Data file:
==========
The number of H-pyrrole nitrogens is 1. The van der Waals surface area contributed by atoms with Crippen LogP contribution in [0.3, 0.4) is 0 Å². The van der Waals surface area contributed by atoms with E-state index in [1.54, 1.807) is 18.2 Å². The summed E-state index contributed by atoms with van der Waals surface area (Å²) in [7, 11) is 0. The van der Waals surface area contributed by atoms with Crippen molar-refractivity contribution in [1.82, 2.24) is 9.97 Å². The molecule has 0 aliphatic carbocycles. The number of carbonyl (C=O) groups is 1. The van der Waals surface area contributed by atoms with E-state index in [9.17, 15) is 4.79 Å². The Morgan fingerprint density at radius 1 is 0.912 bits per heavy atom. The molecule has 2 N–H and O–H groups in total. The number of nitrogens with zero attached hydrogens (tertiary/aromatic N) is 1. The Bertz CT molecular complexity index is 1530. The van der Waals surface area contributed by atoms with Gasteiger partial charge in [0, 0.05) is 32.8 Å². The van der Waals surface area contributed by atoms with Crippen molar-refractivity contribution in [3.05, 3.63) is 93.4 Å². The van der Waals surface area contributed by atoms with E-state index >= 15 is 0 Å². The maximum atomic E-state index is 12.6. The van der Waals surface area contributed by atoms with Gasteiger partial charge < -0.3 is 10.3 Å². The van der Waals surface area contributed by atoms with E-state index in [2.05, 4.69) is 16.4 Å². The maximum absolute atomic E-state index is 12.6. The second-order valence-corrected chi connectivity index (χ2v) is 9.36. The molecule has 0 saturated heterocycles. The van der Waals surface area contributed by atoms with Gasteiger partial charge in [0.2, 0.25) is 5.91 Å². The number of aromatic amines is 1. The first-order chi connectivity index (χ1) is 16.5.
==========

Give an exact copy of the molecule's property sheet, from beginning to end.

The number of H-pyrrole nitrogens is 1. The van der Waals surface area contributed by atoms with Crippen LogP contribution in [0.3, 0.4) is 0 Å². The van der Waals surface area contributed by atoms with E-state index in [1.54, 1.807) is 18.2 Å². The summed E-state index contributed by atoms with van der Waals surface area (Å²) in [7, 11) is 0. The van der Waals surface area contributed by atoms with Crippen molar-refractivity contribution in [1.82, 2.24) is 9.97 Å². The molecule has 0 aliphatic carbocycles. The number of carbonyl (C=O) groups is 1. The van der Waals surface area contributed by atoms with E-state index in [9.17, 15) is 4.79 Å². The Morgan fingerprint density at radius 1 is 0.912 bits per heavy atom. The molecule has 2 N–H and O–H groups in total. The number of nitrogens with zero attached hydrogens (tertiary/aromatic N) is 1. The Bertz CT molecular complexity index is 1530. The van der Waals surface area contributed by atoms with Gasteiger partial charge in [0, 0.05) is 32.8 Å². The van der Waals surface area contributed by atoms with Crippen molar-refractivity contribution in [3.05, 3.63) is 93.4 Å². The van der Waals surface area contributed by atoms with E-state index >= 15 is 0 Å². The maximum atomic E-state index is 12.6. The van der Waals surface area contributed by atoms with Gasteiger partial charge < -0.3 is 10.3 Å². The van der Waals surface area contributed by atoms with E-state index in [2.05, 4.69) is 16.4 Å². The maximum absolute atomic E-state index is 12.6. The second-order valence-corrected chi connectivity index (χ2v) is 9.36. The molecule has 0 saturated heterocycles. The van der Waals surface area contributed by atoms with Gasteiger partial charge in [0.2, 0.25) is 5.91 Å². The number of aromatic amines is 1. The first-order chi connectivity index (χ1) is 16.5.